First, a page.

No charges over CIA waterboarding

US president says those who used interrogation technique will not face prosecution.

    Simulation of waterboarding technique that US officials have now called torture [AP]

    The documents include justice department memos from 2002 and 2005 approving the CIA's use of interrogation techniques including "waterboarding" which simulates the sensation of drowning.

    The memos document in detail techniques lawyers believed would not break laws against torture.

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    As well as waterboarding, the memos describe the repeated slamming of a prisoner's head against a padded wall, face-slapping and sleep deprivation.

    Withholding food, forcing prisoners to stand in uncomfortable positions for long periods, confinement in a cramped box and putting insects into the box with a prisoner who had a strong fear of insects were also authorised by the documents.

    A US federal judge ordered the release of the memos following a lawsuit filed by the American Civil Liberties Union, but the CIA reportedly wanted sensitive information on the memos to be withheld.

    Diane Feinstein, the chair of the senate intelligence committee, said the memos showed the Office of Legal Counsel had "inaccurately interpreted Article III of the Geneva Conventions, the Convention Against Torture, and US law".

    "Waterboarding and slamming detainees head-first into walls, as described in the OLC opinions, clearly fall outside what is legally permissible," Feinstein said in a statement.

    Prosecution 'unfair'

    Eric Holder, the US attorney-general, said in a statement that the Obama administration had "made clear from day one" that it did not condone torture.


    Full text of released memos

    "We are disclosing these memos consistent with our commitment to the rule of law," he said.

    But he added: "It would be unfair to prosecute dedicated men and women working to protect America for conduct that was sanctioned in advance by the justice department."

    The CIA has admitted using waterboarding on three detainees at the Guantanamo Bay prison camp in Cuba, including Khalid Sheikh Mohammed, the suspected mastermind of the September 11, 2001, attacks in the US.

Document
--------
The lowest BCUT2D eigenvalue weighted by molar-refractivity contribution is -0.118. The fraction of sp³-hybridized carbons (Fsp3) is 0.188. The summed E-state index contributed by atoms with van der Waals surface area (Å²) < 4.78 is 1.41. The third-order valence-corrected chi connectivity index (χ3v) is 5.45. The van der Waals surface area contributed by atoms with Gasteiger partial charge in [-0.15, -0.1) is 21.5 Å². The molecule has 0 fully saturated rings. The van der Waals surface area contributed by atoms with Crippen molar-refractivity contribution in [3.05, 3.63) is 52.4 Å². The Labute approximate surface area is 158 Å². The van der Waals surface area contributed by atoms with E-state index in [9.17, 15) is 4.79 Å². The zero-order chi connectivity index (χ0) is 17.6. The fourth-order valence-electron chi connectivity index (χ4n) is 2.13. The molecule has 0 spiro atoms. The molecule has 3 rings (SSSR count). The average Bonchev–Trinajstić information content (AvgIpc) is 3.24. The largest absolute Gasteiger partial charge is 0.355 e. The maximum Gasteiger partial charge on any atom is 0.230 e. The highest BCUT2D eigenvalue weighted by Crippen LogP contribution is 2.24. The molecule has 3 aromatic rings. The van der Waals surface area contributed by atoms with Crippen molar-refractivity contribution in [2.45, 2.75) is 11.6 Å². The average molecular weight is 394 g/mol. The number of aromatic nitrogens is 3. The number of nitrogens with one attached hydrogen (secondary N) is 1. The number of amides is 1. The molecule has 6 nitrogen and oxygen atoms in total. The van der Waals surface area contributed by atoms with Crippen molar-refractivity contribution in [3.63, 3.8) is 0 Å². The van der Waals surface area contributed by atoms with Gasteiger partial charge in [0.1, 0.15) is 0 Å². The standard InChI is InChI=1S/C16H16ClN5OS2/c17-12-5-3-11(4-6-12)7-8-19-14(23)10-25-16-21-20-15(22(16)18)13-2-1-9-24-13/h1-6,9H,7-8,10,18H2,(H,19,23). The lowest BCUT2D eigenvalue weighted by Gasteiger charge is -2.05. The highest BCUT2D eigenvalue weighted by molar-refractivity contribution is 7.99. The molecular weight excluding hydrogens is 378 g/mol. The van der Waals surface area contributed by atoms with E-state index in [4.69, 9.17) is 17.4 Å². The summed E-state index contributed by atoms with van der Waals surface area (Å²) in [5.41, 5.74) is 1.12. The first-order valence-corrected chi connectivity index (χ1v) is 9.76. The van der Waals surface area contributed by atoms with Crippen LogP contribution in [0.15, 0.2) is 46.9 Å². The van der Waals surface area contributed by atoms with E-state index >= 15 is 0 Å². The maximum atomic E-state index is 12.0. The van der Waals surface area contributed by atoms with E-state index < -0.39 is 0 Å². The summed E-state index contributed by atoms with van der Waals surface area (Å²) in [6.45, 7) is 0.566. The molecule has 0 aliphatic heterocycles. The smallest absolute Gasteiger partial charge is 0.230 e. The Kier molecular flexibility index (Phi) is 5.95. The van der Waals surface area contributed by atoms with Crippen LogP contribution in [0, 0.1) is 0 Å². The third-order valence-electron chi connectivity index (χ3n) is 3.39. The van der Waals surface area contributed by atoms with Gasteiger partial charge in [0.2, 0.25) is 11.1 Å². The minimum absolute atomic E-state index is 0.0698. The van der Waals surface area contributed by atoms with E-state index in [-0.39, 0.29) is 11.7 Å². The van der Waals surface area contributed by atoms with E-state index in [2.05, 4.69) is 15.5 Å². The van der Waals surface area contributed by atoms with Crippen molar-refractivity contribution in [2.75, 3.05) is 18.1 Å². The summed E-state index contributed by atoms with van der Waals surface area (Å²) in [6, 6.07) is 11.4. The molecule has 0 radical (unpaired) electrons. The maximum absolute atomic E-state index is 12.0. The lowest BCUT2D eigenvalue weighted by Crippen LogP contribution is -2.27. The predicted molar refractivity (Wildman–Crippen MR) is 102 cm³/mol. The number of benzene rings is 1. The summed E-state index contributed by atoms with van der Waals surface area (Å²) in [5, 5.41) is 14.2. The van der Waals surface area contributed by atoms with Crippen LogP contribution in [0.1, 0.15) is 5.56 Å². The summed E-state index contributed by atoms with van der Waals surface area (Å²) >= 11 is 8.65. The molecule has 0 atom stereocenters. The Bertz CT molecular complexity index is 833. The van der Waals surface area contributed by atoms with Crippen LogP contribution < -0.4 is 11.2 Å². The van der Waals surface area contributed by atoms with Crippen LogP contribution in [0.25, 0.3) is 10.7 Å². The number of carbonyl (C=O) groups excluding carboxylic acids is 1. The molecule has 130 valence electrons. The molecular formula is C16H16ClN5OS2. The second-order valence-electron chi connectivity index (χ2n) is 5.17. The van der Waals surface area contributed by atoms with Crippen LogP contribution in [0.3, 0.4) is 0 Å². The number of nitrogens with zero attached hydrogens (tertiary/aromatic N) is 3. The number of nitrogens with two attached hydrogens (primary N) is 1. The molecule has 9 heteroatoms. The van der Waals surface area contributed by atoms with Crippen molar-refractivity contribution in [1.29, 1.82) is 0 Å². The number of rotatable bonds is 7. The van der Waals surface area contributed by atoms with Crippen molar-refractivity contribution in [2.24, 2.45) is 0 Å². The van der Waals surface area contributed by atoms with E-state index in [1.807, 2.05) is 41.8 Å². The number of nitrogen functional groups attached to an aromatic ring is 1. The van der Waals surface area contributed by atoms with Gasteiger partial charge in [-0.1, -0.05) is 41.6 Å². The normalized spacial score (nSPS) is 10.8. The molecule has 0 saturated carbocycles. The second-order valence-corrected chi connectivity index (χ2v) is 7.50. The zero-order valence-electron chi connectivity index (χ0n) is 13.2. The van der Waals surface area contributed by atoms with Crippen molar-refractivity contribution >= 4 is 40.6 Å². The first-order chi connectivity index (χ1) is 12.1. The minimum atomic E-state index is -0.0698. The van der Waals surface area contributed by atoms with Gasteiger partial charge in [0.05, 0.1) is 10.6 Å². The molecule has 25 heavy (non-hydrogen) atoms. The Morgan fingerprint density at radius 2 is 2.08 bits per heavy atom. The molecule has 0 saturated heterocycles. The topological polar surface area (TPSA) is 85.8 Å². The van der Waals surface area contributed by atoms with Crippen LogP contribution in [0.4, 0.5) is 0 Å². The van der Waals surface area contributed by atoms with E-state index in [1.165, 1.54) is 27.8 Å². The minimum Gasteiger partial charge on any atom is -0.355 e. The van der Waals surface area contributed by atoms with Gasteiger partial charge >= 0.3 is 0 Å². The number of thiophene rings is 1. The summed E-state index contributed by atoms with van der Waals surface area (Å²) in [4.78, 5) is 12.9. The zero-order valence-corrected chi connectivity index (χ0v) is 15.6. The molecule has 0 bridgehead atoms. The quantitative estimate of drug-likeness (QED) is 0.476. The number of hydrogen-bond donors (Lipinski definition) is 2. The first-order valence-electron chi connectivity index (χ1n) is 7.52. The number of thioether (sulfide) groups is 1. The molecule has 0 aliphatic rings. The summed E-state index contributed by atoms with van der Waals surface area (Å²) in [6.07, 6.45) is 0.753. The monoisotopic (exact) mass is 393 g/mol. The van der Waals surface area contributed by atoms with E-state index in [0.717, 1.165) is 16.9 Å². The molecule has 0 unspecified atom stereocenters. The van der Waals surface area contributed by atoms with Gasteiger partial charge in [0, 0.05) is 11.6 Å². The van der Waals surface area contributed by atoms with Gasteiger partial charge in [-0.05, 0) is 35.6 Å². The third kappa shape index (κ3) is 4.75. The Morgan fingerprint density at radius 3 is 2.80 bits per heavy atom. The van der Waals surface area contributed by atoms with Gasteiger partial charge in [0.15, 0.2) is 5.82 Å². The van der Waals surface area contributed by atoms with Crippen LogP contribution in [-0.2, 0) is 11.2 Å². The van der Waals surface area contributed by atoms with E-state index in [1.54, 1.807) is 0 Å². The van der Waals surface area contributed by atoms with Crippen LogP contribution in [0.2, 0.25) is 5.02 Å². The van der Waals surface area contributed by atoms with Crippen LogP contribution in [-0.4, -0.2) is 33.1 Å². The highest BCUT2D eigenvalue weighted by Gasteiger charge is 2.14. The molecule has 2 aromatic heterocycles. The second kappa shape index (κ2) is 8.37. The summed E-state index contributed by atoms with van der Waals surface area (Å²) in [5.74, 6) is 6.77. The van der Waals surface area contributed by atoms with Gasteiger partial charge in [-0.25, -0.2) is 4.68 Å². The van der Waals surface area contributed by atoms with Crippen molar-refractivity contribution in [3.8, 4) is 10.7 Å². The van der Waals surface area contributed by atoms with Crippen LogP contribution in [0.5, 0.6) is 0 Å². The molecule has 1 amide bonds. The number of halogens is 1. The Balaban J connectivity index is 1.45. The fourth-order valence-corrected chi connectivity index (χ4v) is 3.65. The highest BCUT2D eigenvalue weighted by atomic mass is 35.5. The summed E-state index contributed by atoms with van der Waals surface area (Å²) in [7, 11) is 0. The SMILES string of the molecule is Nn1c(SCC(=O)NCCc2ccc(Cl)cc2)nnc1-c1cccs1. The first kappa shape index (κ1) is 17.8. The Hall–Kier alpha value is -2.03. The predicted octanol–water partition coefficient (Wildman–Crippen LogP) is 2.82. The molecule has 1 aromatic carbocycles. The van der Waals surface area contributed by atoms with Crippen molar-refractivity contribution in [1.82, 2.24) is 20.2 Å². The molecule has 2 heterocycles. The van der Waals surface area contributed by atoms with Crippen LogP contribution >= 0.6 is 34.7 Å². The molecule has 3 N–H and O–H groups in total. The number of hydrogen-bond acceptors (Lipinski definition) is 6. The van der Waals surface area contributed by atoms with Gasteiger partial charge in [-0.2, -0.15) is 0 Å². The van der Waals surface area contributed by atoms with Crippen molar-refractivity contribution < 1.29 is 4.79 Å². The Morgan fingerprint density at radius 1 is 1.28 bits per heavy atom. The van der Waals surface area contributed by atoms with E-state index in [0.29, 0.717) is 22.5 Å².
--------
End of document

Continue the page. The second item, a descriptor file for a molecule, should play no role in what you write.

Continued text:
'Torture' controversy

    The harsh interrogation methods have been criticised by rights groups as torture, and both Holder himself and Leon Panetta, the director of the CIA, have said they consider waterboarding to be torture.

    Obama said intelligence agents had carried out waterboarding 'in good faith' [AFP]
    Panetta told the US congress last week that the secret sites where CIA prisoners were waterboarded and interrogated by other harsh means were to be closed.

    However, he said he had no intention of prosecuting any CIA employees for their role in a secret programme that was deemed legal at the time.

    In an interview with Al Jazeera's Fault Lines programme, Richard Armitage, a former deputy secretary of state under George Bush, Obama's predecessor, said he hoped he would have resigned had he known that detainees were being waterboarded.

    "Torture is a matter of principle as far as I'm concerned. I hope, had I known about it at the time I was serving, I would've had the courage to resign," he said.

    Shortly after taking office, Obama ordered the Guantanamo prison camp closed within a year and also signed an order instructing the CIA to abide by rules set out in the US army field manual, saying the US will never again condone torture.

    The release of the memos comes as US media reported on Thursday that the US National Security Agency had overstepped its remit in spying on US citizens in recent months.

    SOURCE: Al Jazeera and agencies


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